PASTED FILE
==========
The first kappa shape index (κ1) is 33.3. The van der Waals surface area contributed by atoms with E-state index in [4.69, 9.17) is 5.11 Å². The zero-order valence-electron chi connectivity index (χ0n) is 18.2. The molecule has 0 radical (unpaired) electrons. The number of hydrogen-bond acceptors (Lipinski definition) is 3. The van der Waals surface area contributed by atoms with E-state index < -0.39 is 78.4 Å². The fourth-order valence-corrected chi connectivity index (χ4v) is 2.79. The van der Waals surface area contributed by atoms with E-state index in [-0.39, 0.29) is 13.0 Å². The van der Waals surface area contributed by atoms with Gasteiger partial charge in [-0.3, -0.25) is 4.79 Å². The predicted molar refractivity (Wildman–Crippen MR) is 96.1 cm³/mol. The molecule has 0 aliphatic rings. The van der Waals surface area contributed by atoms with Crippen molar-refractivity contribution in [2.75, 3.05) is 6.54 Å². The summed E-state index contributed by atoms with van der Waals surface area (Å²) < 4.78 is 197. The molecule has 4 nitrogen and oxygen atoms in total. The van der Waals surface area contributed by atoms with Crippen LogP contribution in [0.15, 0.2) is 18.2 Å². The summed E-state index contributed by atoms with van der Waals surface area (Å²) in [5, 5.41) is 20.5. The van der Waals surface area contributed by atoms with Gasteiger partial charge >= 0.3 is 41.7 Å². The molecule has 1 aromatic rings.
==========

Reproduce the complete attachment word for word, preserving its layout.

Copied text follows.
The first kappa shape index (κ1) is 33.3. The van der Waals surface area contributed by atoms with E-state index in [4.69, 9.17) is 5.11 Å². The zero-order valence-electron chi connectivity index (χ0n) is 18.2. The molecule has 0 radical (unpaired) electrons. The number of hydrogen-bond acceptors (Lipinski definition) is 3. The van der Waals surface area contributed by atoms with E-state index < -0.39 is 78.4 Å². The fourth-order valence-corrected chi connectivity index (χ4v) is 2.79. The van der Waals surface area contributed by atoms with E-state index in [-0.39, 0.29) is 13.0 Å². The van der Waals surface area contributed by atoms with Gasteiger partial charge in [-0.3, -0.25) is 4.79 Å². The predicted molar refractivity (Wildman–Crippen MR) is 96.1 cm³/mol. The molecule has 0 aliphatic rings. The van der Waals surface area contributed by atoms with Crippen molar-refractivity contribution in [2.75, 3.05) is 6.54 Å². The summed E-state index contributed by atoms with van der Waals surface area (Å²) < 4.78 is 197. The molecule has 4 nitrogen and oxygen atoms in total. The van der Waals surface area contributed by atoms with Crippen LogP contribution in [0.15, 0.2) is 18.2 Å². The summed E-state index contributed by atoms with van der Waals surface area (Å²) in [5, 5.41) is 20.5. The van der Waals surface area contributed by atoms with Gasteiger partial charge >= 0.3 is 41.7 Å². The molecule has 1 aromatic rings.